U.S. Census - are you going to participate?

The U.S. government sent out the 2010 Census this past week. The Census is an important tool which helps determine several issues such as electoral lines, population patterns and other significant data points.
Written by Doug Hanchard, Contributor

The U.S. government sent out the 2010 Census this past week. The Census is an important tool which helps determine several issues such as electoral lines, population patterns and other significant data points. A lot has changed in the 10 years since the last one was taken. This year it's short and quick. The budget for the 2010 Census is $7.2 Billion dollars.

Asking just 10 questions and taking only about 10 minutes to complete, the 2010 Census form is one of the shortest in U.S. history. The displays will familiarize the public with the look and feel of the form and its 10 questions, increasing awareness and motivating mail participation.

In 2000, the nation reversed a three-decade decline in mail rates, achieving a participation rate of 72 percent. The Census Bureau is challenging the nation to "Take 10" minutes to improve upon that rate in 2010.

This year there's also another twist. Should the Census be placed online? Doing so would save taxpayers a lot of money.

When households don't return the form, census takers must go to the homes to get the answers to the questionnaires, driving up the cost of the census. If everyone across the nation mailed back their form, taxpayers could reduce the cost of taking the census by about $1.5 billion.

"I'd like nothing more than to return money to the taxpayers following this census because they mailed back the census forms at a record rate," said Census Bureau Director Robert Groves. "In the end, the American public's willingness to participate in the 2010 Census will determine its success and how much money we're able to return to Congress."

By putting the census online, would participation rates increase and collect valuable information faster and enable government to respond in kind with a better understanding of its citizens.

One issue this year is the type of questions being asked and are they infringing upon one's privacy and need to know. The Census states clearly:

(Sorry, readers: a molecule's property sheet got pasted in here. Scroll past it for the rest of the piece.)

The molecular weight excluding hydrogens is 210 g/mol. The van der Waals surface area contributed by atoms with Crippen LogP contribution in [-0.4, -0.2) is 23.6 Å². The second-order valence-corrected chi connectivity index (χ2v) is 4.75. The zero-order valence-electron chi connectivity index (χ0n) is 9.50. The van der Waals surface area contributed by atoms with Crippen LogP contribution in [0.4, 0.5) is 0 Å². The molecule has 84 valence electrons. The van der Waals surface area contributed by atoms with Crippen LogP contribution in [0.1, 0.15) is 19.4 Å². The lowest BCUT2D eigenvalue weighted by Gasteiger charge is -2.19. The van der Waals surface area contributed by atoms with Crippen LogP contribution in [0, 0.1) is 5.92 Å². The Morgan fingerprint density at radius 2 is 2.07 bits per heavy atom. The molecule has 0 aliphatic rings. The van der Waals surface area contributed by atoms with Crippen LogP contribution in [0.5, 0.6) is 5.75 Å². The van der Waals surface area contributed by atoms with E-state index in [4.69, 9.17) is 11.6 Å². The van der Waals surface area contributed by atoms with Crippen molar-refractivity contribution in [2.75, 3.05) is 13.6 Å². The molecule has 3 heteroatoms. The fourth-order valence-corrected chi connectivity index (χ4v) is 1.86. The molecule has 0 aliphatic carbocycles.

It’s Safe: Your Personal Information is Confidential by Law

All census responses are confidential; they are protected by law and not shared with anyone. The Census Bureau takes extreme measures to protect the identity of individuals and businesses. By law, the Census Bureau cannot share respondents’ individually identifiable answers with anyone, including tribal housing authorities, other federal agencies and law enforcement entities. All Census Bureau employees take the oath of nondisclosure and are sworn for life to protect the confidentiality of the data. The penalty for unlawful disclosure is a fine of up to $250,000, imprisonment of up to five years or both.

The 10 questions are:

The census mailing package includes a cover letter, the 2010 Census form and a postage-paid return envelope. The 10 questions are basic and should take about 10 minutes to complete. The 2010 Census asks the following questions:

    1. The number of people living in the residence 2. Any additional people that might be living there as of April 1, 2010 3. Whether the residence is owned or rented 4. Telephone number (in case the Census Bureau has follow-up questions) 5. Name 6. Sex 7. Age and date of birth 8. Whether of Hispanic origin 9. Race 10. Whether that person sometimes lives somewhere else

Participation is required by U.S. Law.
10. Do I have to respond to the 2010 Census?
Yes, your participation in the 2010 Census is vital and required by law. Title 13 section 221 of the United States Code requires your response. Title 13 also requires that the Census Bureau keep respondents’ answers confidential and uses them only for tabulations that do not reveal any personal data about individuals or households.
11. What happens if I don’t respond?
Although the law makes it a crime not to answer the decennial census, the American Community Survey and other mandatory censuses, and authorizes the courts to impose a fine of up to $5,000 for failure to respond, the Census Bureau views this approach as a last resort. Rather than emphasizing or seeking the imposition of penalties, we encourage response by explaining
the importance of the questions we ask and how the information benefits
the community.
Update: Census Bureau Director Robert Groves confirmed during a C-SPAN interview that no long form version was published. Groves was asked if it's likely anyone would be fined this year. "If I was a betting man, the answer is no"

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Additional resources:

Constitution Section - Article I - Section II

Electronic voting: Changing the world faster than a Windows upgrade

FCC wants public comment on digital democracy - voting online

Congress report card: track your House and Senate representative

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